Richard Rodriguez, “The Achievement of Desire”: Analysis

Table of Content

In his essay, “The Achievement of Desire,” Richard Rodriguez informs readers that he was a scholarship boy throughout his educational career. He uses his own personal experiences, as well as Richard Hoggart’s definition of the “scholarship boy,” to describe himself as someone who constantly struggles with balancing his life between family and education, and ends up on the side of education.

In recognizing himself as a “scholarship boy,” he shows that he has gained what sociologist C. Wright Mills terms the “sociological imagination,” which “enables its possessor to understand the larger historical scene in terms of its meaning for the inner life and the external career of a variety of individuals” (Mills 8). Rodriguez’s writing style switches back and forth, between his biography, which is mainly focused on himself, and the definition of the “scholarship boy,” based on Hoggart’s definition.

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We as readers are easily able to see that Rodriguez is not the only person who has struggled with loss, confusion, loneliness, and nostalgia, but is actually just one boy in a sea of many “scholarship boys. ” During his last year as a graduate student, Rodriguez traveled to London, and was with many other scholars. When he finally feels as if he has found a community that he belongs to, he realizes that he has joined a “lonely community” (530), filled with “the faces of young men and women worn by long study” (530).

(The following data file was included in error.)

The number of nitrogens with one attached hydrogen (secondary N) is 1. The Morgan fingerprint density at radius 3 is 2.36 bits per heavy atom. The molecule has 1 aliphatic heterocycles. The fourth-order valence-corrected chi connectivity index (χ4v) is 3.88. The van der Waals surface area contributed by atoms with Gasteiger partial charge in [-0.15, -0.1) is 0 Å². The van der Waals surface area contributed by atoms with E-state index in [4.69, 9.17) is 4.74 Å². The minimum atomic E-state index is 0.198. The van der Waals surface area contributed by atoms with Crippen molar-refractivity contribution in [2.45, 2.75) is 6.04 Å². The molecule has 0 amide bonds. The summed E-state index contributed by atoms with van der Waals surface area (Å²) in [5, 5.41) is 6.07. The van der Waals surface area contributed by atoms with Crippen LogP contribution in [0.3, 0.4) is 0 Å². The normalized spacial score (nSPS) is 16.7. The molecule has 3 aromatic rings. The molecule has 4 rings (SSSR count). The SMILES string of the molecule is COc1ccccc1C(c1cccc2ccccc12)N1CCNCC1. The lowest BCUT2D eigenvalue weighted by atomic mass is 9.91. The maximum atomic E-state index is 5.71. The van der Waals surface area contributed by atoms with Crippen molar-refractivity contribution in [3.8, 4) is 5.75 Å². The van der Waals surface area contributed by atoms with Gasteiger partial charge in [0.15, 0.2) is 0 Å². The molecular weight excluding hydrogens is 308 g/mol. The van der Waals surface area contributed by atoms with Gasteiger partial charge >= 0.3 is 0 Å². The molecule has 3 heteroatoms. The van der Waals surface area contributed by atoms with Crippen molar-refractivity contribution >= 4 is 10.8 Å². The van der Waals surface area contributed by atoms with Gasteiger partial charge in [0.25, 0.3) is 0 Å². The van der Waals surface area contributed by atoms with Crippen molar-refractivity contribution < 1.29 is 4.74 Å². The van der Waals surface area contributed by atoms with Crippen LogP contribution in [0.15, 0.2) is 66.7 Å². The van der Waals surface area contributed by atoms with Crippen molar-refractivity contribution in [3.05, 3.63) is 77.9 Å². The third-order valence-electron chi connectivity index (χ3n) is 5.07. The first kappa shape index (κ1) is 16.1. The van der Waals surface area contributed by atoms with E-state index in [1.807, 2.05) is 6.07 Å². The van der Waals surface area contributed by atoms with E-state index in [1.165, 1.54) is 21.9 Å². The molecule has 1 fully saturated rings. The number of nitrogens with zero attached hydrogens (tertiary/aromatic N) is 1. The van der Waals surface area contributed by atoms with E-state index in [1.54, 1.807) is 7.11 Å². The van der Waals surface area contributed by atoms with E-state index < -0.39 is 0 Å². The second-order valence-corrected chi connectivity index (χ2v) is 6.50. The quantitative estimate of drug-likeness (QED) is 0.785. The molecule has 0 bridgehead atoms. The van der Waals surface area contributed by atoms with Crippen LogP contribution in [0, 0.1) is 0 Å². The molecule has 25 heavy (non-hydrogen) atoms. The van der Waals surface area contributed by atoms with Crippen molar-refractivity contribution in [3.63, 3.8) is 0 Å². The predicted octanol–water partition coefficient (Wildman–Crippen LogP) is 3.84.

This is when Rodriguez has an epiphany, or when he gains a “sociological imagination. Mills tells us that an individual has developed a “sociological imagination” when he is able to “understand his own experience and gauge his own fate by locating himself within his period, that he can know his own chances in life by becoming aware of those of all individuals in his circumstances” (Mills 9).

Rodriguez shows readers proof that he has developed the “sociological imagination” because he sees himself in Hoggart’s definition, he appreciates and understands his parents’ backgrounds, he can see how education affected him, and he can return home o his family. When Rodriguez is in London, he reads Richard Hoggart’s The Uses of Literacy, and is able to see himself in the essay. We see that he gains a “sociological imagination” and that he realizes that he fits the definition of the “scholarship boy” when he says that he “realized that there were other students” (517) like him. Hoggart says that this type of student must be “more and more alone” (517) in order to succeed, and that this student must “cut himself off mentally, so as to do his homework, as well as he can” (517).